Puerto Natales kids growing in the ’90s remembered the Bories Cold Storage Plant as a playground in ruins overlooking the fjords; their grandparents described it as the heart of the cattle enterprises, led by the legendary Sociedad Explotadora de Tierra del Fuego. The National Monument became The Singular Patagonia in 2011, and the luxurious renovation preserved the industrial layout and feel where you can still see a Titanic-like boiler engine rooms and blacksmith workshops made into lovely restaurants and conference rooms. The super modern spa, with its concrete walls and Himalayan rock lamps lighting the way, has amazing views of the water in every room, including a steam room and sauna. You can hang out with the black neck swans and caiquenes (Gooses of the Magellan) at the outdoor pool.
INSIDER TIPThe spa is open to non-guests; the anti-stress massage is the perfect antidote for any post-hiking pains. If you are interested in the history, you can book a free tour of the hotel.
Be Amazed by The Chemamülles
WHERE: Santiago de Chile
Mapuches are one of the fiercest and most resilient native cultures in South America. They evaded the Spanish Conquistadores and remain very present in Chilean culture. At the Museo Chileno de Arte Precolombino, they have a sample of Chemamülles, the large wooden sculptures the Mapuches used to place on top of graves in their ancient cemeteries. According to the direction they face, you can tell if the spirit was a chief or a warrior, meant to go to rest in the land of volcanos in the East, or to eat bitter potatoes beyond the sea of the West.
Dare to Eat Fresh Hermaphrodite Sea-Rock
WHERE: Angelmó Market, Puerto Montt
Puerto Montt has one the largest salmon aquaculture industries in the world as well as piures, a blood-red mollusk protected by a rock-looking cover, similar in flavor to the sea urchin. It is considered a delicacy by locals and only grows in the Chilean coast. You can eat them raw, with chopped lemon, cilantro, and onion, or in a Paila Marina, a delicious shellfish stew.
INSIDER TIPAngelmó is the name of the bay, and it has a fish and craft market. After your meal, browse the wool textiles and get some unique souvenirs from the area.
Ride the Oldest Elevator in Santiago and Take a Picture With the Gargoyles
WHERE: Santiago de Chile
The transition from Art-Deco to Modernism took the city by surprise with an architect who loved to add gargles, lizards, and creatures to the facades of his buildings. When it was built in the 1920s, the Luciano K Hotel was the tallest in the country and the first one with an elevator. Luciano Kulczewski left his mark in several neighborhoods, including public swimming pools, working class housing projects, and private residences. He was also a founding member of the Communist Party. Today, the rooftop bar at the Luciano K Hotel adds a touch of glamour to the elevator, gargoyles, and facade, with a heated swimming pool and beautiful floors.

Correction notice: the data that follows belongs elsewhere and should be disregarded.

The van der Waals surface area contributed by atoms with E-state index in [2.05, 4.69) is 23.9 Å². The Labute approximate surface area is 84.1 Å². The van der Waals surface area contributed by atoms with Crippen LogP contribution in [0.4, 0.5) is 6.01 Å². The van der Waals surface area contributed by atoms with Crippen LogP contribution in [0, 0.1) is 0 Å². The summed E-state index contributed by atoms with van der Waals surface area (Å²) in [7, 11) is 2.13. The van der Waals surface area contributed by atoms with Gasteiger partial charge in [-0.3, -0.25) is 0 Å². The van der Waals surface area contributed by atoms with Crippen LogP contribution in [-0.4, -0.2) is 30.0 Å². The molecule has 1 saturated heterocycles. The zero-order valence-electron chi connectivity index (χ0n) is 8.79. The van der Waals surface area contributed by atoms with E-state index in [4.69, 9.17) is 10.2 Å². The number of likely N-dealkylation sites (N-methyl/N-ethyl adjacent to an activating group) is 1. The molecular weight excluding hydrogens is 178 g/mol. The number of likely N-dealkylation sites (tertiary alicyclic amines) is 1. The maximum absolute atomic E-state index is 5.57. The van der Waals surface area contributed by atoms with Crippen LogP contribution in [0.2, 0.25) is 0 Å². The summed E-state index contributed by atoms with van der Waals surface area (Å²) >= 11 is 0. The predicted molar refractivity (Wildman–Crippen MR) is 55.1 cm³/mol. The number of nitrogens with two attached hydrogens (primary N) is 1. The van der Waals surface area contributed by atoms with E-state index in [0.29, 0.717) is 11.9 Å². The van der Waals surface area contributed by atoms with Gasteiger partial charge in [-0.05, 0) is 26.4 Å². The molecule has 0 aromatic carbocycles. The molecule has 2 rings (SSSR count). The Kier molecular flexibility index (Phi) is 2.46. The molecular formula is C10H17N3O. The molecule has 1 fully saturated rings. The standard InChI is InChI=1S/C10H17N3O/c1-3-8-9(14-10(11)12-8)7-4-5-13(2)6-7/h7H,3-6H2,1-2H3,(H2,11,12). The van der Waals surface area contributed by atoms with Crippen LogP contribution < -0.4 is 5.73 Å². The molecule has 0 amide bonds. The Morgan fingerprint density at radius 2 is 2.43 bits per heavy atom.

Learn Four Ways to Say Brujos and Pray (or repent) in a Wooden Church Built Entirely Without Nails
WHERE: Delcahue, Chiloé
Since the beginning of the Spanish colonization, Chiloé has been known as a place where secret societies and invisible powers have a strong presence. Indigenous Mapuche legends, European witch folk stories, and Catholicism created a unique mythology that has become a trademark of the island. To this day, if you ask around, brujos, hechiceros, curanderos, machis, and all sorts of magic creatures are available to cure the maladies of the soul. The main island of Chiloé also has sixteen UNESCO Heritage wooden churches built in a unique Chilote style. The missionaries, originally Jesuits and later Franciscans, brought the floor plans while the local carpenters used the materials and native techniques to adapt them–the result is an ingenious blend.
Eat Guanaco the Selk-Nam Way
WHERE: Ancestros Patagonia, Puerto Natales
Guanacos are the grandfathers of llamas and vicuñas. Kings of the Patagonia, and favorite prey of cougars, they used to be food for local indigenous tribes. Ancestros Patagonia is an amazing dinner-multimedia show honoring Selk-Nam, the last tribe in Tierra del Fuego. The performance reinterprets the myths with a contemporary dance and archived photography and music. The meal courses are paired with the scenes in the show and they follow the timeline of colonization. You get to drink water from a conch, taste the new ingredients brought by Spanish (wine), and eat guanaco from a rock, cooked with the original recipe in the same way locals used to.